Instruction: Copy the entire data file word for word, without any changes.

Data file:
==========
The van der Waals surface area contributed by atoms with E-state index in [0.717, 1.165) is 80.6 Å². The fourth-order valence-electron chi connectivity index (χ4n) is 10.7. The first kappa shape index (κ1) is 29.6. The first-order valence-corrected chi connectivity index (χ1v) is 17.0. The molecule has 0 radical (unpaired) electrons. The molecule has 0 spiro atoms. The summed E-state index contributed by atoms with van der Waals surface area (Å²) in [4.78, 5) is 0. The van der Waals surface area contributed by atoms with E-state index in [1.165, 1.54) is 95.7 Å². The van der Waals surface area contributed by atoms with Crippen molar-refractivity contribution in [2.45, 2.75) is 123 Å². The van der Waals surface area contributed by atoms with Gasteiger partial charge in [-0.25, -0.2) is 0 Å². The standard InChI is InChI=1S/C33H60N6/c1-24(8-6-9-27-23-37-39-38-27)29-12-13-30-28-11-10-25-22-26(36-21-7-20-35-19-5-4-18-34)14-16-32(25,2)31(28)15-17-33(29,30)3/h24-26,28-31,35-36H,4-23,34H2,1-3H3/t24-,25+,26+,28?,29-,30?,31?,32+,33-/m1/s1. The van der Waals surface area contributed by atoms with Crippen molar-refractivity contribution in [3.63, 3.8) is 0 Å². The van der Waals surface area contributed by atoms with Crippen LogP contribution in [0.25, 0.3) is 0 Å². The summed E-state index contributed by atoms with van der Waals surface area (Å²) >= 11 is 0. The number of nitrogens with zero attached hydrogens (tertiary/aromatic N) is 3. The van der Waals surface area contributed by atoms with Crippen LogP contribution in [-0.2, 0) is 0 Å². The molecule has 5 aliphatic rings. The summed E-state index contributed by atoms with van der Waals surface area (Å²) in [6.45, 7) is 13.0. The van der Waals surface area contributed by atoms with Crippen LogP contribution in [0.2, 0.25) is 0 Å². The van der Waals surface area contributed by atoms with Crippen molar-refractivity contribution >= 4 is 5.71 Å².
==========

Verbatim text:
The van der Waals surface area contributed by atoms with E-state index in [0.717, 1.165) is 80.6 Å². The fourth-order valence-electron chi connectivity index (χ4n) is 10.7. The first kappa shape index (κ1) is 29.6. The first-order valence-corrected chi connectivity index (χ1v) is 17.0. The molecule has 0 radical (unpaired) electrons. The molecule has 0 spiro atoms. The summed E-state index contributed by atoms with van der Waals surface area (Å²) in [4.78, 5) is 0. The van der Waals surface area contributed by atoms with E-state index in [1.165, 1.54) is 95.7 Å². The van der Waals surface area contributed by atoms with Crippen molar-refractivity contribution in [2.45, 2.75) is 123 Å². The van der Waals surface area contributed by atoms with Gasteiger partial charge in [-0.25, -0.2) is 0 Å². The standard InChI is InChI=1S/C33H60N6/c1-24(8-6-9-27-23-37-39-38-27)29-12-13-30-28-11-10-25-22-26(36-21-7-20-35-19-5-4-18-34)14-16-32(25,2)31(28)15-17-33(29,30)3/h24-26,28-31,35-36H,4-23,34H2,1-3H3/t24-,25+,26+,28?,29-,30?,31?,32+,33-/m1/s1. The van der Waals surface area contributed by atoms with Crippen molar-refractivity contribution in [3.63, 3.8) is 0 Å². The van der Waals surface area contributed by atoms with Crippen LogP contribution in [0.25, 0.3) is 0 Å². The summed E-state index contributed by atoms with van der Waals surface area (Å²) >= 11 is 0. The number of nitrogens with zero attached hydrogens (tertiary/aromatic N) is 3. The van der Waals surface area contributed by atoms with Crippen LogP contribution in [-0.2, 0) is 0 Å². The molecule has 5 aliphatic rings. The summed E-state index contributed by atoms with van der Waals surface area (Å²) in [6.45, 7) is 13.0. The van der Waals surface area contributed by atoms with Crippen LogP contribution in [0.2, 0.25) is 0 Å². The van der Waals surface area contributed by atoms with Crippen molar-refractivity contribution >= 4 is 5.71 Å².